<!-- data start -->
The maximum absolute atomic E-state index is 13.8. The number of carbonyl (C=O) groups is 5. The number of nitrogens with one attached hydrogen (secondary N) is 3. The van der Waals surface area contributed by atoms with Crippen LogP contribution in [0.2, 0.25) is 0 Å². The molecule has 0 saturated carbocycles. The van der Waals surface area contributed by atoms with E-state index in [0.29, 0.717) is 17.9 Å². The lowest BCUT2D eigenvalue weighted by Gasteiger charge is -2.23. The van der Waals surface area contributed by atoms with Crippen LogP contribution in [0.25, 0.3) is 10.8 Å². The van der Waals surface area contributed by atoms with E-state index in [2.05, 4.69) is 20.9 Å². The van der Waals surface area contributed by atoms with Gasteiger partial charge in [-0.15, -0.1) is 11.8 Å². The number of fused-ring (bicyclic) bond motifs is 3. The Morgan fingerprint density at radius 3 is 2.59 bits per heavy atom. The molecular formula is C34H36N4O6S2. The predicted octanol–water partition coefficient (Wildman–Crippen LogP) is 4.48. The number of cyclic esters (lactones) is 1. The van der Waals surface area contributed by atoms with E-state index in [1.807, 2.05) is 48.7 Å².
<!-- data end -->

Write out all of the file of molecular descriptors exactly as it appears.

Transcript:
The maximum absolute atomic E-state index is 13.8. The number of carbonyl (C=O) groups is 5. The number of nitrogens with one attached hydrogen (secondary N) is 3. The van der Waals surface area contributed by atoms with Crippen LogP contribution in [0.2, 0.25) is 0 Å². The molecule has 0 saturated carbocycles. The van der Waals surface area contributed by atoms with E-state index in [0.29, 0.717) is 17.9 Å². The lowest BCUT2D eigenvalue weighted by Gasteiger charge is -2.23. The van der Waals surface area contributed by atoms with Crippen LogP contribution in [0.25, 0.3) is 10.8 Å². The van der Waals surface area contributed by atoms with E-state index in [2.05, 4.69) is 20.9 Å². The van der Waals surface area contributed by atoms with Gasteiger partial charge in [-0.15, -0.1) is 11.8 Å². The number of fused-ring (bicyclic) bond motifs is 3. The Morgan fingerprint density at radius 3 is 2.59 bits per heavy atom. The molecular formula is C34H36N4O6S2. The predicted octanol–water partition coefficient (Wildman–Crippen LogP) is 4.48. The number of cyclic esters (lactones) is 1. The van der Waals surface area contributed by atoms with E-state index in [1.807, 2.05) is 48.7 Å².